• Income and capital gains will both be taxed in the child’s hands (or the account is set up to minimize taxable income until the child is an adult) and would otherwise be taxed in the gifter or trustee’s hands at a much higher rate so that there will be enough tax savings to make the risk and hassle worthwhile.

What To Do If Your Kids Aren’t Too Cool For School: Educational Funding Strategies for Tax Stingy Families

It takes a lot to pay for an education these days, without even considering all of the bonus expenses in addition to paying for tuition and textbooks. And it’s been getting harder. Tuition costs have been consistently increasing at a rate higher than inflation and some of the previous tax-efficient funding options, such as paying dividends to students over 18 from the family business, are no longer on the table in most instances. Adding to the pain, tax rates for higher income earns have increased drastically over the last 5 years, making it that much harder for these families to accumulate and grow enough sufficient funds to put the next generation through school, particularly when saving for multiple children. And let’s not even talk about how the cost of housing eats into many family’s savings plans. Although a good education can be priceless, actually paying for it may be beyond the means of many. Alternatively, the resulting student debt can leave many struggling students financially crippled and stressed for years to come.

Although there is no universal silver bullet that can save the day or convert pennies into portfolios, there are some strategies that can at least make life slightly easier and more affordable in some cases. In others, however, the savings can be far more profound.

Basic Principles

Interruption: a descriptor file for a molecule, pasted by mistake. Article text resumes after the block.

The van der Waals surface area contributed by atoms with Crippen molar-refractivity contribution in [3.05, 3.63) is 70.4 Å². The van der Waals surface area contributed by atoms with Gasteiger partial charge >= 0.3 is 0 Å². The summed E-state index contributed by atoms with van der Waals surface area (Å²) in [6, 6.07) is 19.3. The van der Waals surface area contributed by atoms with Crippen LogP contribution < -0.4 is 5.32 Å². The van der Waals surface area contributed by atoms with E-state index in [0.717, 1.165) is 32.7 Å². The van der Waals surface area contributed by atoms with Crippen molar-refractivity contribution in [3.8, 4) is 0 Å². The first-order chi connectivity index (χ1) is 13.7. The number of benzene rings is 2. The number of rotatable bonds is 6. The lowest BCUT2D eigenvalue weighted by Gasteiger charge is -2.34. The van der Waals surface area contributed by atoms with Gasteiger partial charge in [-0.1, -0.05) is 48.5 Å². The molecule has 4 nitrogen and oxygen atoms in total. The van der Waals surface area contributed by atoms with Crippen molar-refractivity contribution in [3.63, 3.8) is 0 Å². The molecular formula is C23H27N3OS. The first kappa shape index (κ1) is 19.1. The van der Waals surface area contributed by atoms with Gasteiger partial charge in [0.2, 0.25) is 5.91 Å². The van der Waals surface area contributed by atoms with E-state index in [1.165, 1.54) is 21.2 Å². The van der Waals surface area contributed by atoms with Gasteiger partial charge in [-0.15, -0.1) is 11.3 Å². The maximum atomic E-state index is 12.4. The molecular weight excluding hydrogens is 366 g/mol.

As is so true with many planning strategies, the earlier you can put things in motion, the more significant the potential benefits. Just like any other savings strategy, the more time the money is left to percolate and grow, the larger the benefits.  Obviously, this isn’t always possible. But if the problem is simply a lack of knowledge of some of the options available, then that’s an entirely different kettle of fish. If any of today’s or my future offerings resonate with you, your pocketbook and your reality, I encourage you to take the next step, whether that means gathering more information or actually putting one of these ideas into motion.

Planners typically start by looking at the big picture before drilling down into the minutiae and, because no one likes to feel like they’re not fitting in, I will do the same. Before weighing the different ways of funding junior’s liberal arts degree, here are some BIG PICTURE musings I suggest contemplating first.

  • The Early Bird Gets the Educational Worm

As is so true with many planning strategies, the earlier you can put things in motion, the more significant the potential benefits. Just like any other savings strategy, the more time the money is left to percolate and grow, the larger the benefits.  Obviously, this isn’t always possible. But if the problem is simply a lack of knowledge of some of the options available, then that’s an entirely different kettle of fish. If any of today’s or my future offerings resonate with you, your pocketbook and your reality, I encourage you to take the next step, whether that means gathering more information or actually putting one of these ideas into motion.